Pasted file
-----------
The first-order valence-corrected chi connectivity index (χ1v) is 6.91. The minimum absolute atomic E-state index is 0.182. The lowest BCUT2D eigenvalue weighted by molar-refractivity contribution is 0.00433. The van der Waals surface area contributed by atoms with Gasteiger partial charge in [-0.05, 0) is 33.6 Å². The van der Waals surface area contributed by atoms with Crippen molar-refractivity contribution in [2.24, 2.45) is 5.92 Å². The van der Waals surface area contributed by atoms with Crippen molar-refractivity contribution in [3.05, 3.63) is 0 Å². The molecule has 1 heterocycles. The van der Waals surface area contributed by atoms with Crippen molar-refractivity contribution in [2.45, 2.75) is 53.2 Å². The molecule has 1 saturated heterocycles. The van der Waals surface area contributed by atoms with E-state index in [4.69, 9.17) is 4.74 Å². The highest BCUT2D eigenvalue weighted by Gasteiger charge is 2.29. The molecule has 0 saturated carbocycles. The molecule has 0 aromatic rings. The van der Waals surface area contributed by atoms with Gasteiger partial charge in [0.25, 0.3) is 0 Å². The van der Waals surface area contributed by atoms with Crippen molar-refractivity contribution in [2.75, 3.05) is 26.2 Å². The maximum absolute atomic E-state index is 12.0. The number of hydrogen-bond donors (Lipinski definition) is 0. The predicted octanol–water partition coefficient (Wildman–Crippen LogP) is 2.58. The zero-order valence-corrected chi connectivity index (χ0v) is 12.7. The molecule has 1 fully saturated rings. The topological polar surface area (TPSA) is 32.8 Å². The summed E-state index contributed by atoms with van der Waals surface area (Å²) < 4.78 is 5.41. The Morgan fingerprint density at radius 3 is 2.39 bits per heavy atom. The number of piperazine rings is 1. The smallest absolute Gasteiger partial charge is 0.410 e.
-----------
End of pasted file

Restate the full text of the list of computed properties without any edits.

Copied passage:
The first-order valence-corrected chi connectivity index (χ1v) is 6.91. The minimum absolute atomic E-state index is 0.182. The lowest BCUT2D eigenvalue weighted by molar-refractivity contribution is 0.00433. The van der Waals surface area contributed by atoms with Gasteiger partial charge in [-0.05, 0) is 33.6 Å². The van der Waals surface area contributed by atoms with Crippen molar-refractivity contribution in [2.24, 2.45) is 5.92 Å². The van der Waals surface area contributed by atoms with Crippen molar-refractivity contribution in [3.05, 3.63) is 0 Å². The molecule has 1 heterocycles. The van der Waals surface area contributed by atoms with Crippen molar-refractivity contribution in [2.45, 2.75) is 53.2 Å². The molecule has 1 saturated heterocycles. The van der Waals surface area contributed by atoms with E-state index in [4.69, 9.17) is 4.74 Å². The highest BCUT2D eigenvalue weighted by Gasteiger charge is 2.29. The molecule has 0 saturated carbocycles. The molecule has 0 aromatic rings. The van der Waals surface area contributed by atoms with Gasteiger partial charge in [0.25, 0.3) is 0 Å². The van der Waals surface area contributed by atoms with Crippen molar-refractivity contribution in [2.75, 3.05) is 26.2 Å². The maximum absolute atomic E-state index is 12.0. The number of hydrogen-bond donors (Lipinski definition) is 0. The predicted octanol–water partition coefficient (Wildman–Crippen LogP) is 2.58. The zero-order valence-corrected chi connectivity index (χ0v) is 12.7. The molecule has 1 fully saturated rings. The topological polar surface area (TPSA) is 32.8 Å². The summed E-state index contributed by atoms with van der Waals surface area (Å²) < 4.78 is 5.41. The Morgan fingerprint density at radius 3 is 2.39 bits per heavy atom. The number of piperazine rings is 1. The smallest absolute Gasteiger partial charge is 0.410 e.